A third test is contained in Hensley v. Chesapeake & Ohio Railway Co., 651 F.2d 226 (4th Cir.1981). The court held that Rule 60(b) could supersede Rule 77(d) only in what it termed "unique circumstances," id. at 229, citing Jackson Tool & Die and USAForm. While the court did not define what it meant by this term, it stressed that the litigant must satisfy his duty of diligence. We think there is no functional difference between the "unique circumstances" test and the "duty to inquire" approach. Where counsel has complied with his duty to inquire, it is impossible to perceive how he would fail to receive notice of the entry of judgment without some unique circumstances. Conversely, where counsel has not complied with his duty to inquire, any inquiry into "unique circumstances" would be cut off.


We now turn to the case at hand. Appellant argues that unique circumstances exist since three different district judges handled the case. Our threshold inquiry however, should be whether appellant complied with his duty to inquire. The fact that the docket sheet inadvertently indicated that counsel was out of the case does not bear on this question. This case should be treated no differently from cases in which notice was not sent to either party, or in which notice was sent but lost in the mail. The ultimate fact is that the clerk did not send notice to appellant. But it is clear that appellant did not comply with his duty to inquire. Over two months passed from the hearing on his motion for new trial, yet appellant had not made one inquiry as to the status of his case.


Appellant argues that his delay in inquiring was reasonable since the case had been handled by three district judges and Judge Mentz was unfamiliar with the case. The court in Hensley was confronted with a similar argument. Hensley argued that he was entitled to assume that it would take the court a long time to rule on his lengthy motion. The court rejected this argument, asserting:


While Hensley's counsel might reasonably have anticipated some delay in the decision on Hensley's motion, Rule 77(d) puts the onus on counsel to inquire about the status of his or her case an counsel should in no event be permitted to wait, as Hensley's counsel did, over six months before inquiring about a decision on a motion.


Since appellant has not satisfied his duty of inquiry under Rule 77(d), it follows that the district court's vacating of judgment under Rule 60(b) was improper.




E. GRADY JOLLY, Circuit Judge, specially concurring:


I specially concur to underscore what I perceive to be the unjustified harshness of the rigid application of a generally unknown and outmoded rule. The rigid application of this rule is not necessary to serve its intended purpose. If this rule were well known and followed by attorneys, a more than slight administrative burden would be imposed upon the courts.


I concur only because I believe that the majority is correct in its conclusion that the cases of this circuit require the result reached here. I urge en banc consideration.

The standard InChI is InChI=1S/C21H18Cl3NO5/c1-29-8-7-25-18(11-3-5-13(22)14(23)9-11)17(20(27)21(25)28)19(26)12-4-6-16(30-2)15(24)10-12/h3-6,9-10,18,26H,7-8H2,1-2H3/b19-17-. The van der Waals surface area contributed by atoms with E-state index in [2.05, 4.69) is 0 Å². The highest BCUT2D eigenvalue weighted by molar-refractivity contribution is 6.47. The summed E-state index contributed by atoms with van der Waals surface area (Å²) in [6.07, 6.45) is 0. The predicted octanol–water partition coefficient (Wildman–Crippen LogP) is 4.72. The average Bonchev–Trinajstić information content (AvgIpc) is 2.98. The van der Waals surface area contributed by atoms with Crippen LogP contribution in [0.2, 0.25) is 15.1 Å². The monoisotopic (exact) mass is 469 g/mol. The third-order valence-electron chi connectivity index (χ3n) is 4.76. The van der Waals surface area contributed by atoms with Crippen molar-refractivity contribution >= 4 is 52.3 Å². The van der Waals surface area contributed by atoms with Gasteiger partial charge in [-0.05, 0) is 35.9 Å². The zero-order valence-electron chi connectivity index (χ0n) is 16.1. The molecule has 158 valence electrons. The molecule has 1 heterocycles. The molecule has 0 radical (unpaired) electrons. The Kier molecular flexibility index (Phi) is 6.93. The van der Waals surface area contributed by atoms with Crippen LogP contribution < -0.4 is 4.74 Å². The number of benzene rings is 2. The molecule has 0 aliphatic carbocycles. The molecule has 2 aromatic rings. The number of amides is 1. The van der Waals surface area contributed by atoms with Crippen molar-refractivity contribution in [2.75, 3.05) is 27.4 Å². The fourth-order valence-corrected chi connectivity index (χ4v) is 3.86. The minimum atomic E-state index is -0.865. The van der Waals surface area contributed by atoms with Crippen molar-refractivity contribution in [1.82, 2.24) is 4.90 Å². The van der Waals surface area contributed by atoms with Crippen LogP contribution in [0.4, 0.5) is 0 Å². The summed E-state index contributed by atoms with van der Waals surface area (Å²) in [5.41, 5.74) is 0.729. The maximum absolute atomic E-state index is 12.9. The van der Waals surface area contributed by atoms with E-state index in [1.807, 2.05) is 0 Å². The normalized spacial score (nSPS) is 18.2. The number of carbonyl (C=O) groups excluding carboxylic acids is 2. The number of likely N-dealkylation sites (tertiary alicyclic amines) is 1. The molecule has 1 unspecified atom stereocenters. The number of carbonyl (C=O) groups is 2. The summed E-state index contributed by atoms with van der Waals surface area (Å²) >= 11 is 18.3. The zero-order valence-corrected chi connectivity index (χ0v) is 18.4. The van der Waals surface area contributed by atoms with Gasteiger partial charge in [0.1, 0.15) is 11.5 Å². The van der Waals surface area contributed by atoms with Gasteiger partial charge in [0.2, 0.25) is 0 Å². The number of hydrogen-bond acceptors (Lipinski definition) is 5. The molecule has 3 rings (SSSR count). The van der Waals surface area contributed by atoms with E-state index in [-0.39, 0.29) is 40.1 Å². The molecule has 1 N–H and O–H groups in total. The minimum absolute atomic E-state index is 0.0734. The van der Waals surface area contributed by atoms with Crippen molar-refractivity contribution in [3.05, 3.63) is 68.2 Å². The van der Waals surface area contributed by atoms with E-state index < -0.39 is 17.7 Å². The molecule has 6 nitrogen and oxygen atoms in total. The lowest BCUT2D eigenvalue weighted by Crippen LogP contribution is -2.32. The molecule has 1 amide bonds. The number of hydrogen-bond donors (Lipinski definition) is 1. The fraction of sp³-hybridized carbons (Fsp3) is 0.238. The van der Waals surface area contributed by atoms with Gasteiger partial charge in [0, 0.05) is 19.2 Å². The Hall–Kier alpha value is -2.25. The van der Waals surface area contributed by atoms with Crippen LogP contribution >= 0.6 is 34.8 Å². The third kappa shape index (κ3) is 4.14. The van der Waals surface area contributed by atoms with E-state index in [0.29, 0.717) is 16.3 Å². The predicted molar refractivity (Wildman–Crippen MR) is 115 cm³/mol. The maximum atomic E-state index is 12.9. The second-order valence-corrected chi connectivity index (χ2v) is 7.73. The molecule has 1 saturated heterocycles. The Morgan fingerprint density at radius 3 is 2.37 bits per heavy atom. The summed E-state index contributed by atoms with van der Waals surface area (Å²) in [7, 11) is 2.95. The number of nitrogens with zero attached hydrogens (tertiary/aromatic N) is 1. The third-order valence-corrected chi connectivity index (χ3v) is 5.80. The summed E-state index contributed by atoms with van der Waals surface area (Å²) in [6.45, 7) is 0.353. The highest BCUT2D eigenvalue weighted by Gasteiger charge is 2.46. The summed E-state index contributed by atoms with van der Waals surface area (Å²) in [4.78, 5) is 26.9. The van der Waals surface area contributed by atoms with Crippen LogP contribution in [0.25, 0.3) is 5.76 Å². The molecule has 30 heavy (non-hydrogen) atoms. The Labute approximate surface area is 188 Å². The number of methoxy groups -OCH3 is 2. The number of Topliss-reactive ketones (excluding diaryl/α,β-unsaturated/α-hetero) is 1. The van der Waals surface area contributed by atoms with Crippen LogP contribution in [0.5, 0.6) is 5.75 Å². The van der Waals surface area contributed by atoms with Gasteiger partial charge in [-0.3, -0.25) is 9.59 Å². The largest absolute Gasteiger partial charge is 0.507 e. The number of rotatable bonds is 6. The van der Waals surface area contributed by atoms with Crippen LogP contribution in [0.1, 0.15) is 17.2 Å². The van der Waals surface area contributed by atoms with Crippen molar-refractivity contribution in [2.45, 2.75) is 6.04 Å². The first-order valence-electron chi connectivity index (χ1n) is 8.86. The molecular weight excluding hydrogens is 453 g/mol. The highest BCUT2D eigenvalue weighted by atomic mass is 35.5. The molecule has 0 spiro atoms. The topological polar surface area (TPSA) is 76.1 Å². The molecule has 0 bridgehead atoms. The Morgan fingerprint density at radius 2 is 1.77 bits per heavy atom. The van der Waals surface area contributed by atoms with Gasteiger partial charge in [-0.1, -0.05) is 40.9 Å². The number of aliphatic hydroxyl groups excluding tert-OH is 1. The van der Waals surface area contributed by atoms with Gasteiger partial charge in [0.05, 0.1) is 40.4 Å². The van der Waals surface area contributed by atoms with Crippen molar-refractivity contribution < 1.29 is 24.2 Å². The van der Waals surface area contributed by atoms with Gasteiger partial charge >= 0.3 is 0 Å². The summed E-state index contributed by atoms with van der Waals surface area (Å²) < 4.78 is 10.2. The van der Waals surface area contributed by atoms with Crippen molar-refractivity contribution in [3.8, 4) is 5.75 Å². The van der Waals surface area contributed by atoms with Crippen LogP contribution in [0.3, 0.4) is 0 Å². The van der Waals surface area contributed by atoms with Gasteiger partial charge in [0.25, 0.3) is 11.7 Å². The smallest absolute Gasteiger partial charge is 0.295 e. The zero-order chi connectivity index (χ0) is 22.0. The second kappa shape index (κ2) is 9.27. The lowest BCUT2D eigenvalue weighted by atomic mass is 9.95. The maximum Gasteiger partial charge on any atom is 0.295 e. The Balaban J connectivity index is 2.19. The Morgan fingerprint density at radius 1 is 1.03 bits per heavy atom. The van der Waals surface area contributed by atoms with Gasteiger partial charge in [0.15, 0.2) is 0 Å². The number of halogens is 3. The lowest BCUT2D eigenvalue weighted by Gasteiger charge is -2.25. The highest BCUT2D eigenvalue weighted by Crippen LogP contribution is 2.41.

The facts are well stated in the majority opinion. It is my opinion that the attorneys here were not, in the practical sense, guilty of a lack of diligence, certainly when judged by work-day standards of lawyers practicing in the real world. A busy attorney does not daily inquire about a case that he only recently argued to a busy court, and here it was not a lack of diligence not to inquire about the status of this case within two months of the motion for new trial when the case had been held under advisement for a year and a half.


Fed.R.Civ.P. 77(d) was apparently adopted for the purpose of assuring that finality of judgments would not be threatened by indiscriminate judges. The rule need not be applied rigidly to accomplish that result at the expense of fairness and justice. A fair application of the rule can serve its intended end just as well.


And finally, the truth is, in my opinion, that most attorneys are not consciously aware of Rule 77(d) and its application under our cases. If they were, the clerks' offices would have a deluge of calls on a daily basis inquiring about every motion argued or case tried which was thirty days old and older. Indeed, every attorney best maintain daily contact with the clerks' offices with respect to all matters that he has pending in the district court if he is to be held fully accountable, as here, for the clerks' errors.


I concur because our cases, in my opinion, seem to require this result. I write this concurrence to call attention, I hope, to the need for en banc review.


We recognize that in USAForm we quoted this test with seeming approval. Yet a careful reading of the opinion convinces us that it was bottomed on the fact that counsel complied with his duty of diligence. Indeed, when the court applied the principles of law to the facts in USAForm, it relied exclusively on Jackson Tool & Die

We also recognize that Expeditions Unlimited cited Jackson Tool & Die as authority for its test. In Jackson Tool & Die the court pointed to the lack of prejudice involved as an additional factor in the balance of equities inherent in a Rule 60(b) determination. Yet this factor was looked to only after the court determined that counsel had satisfied his duty of diligence.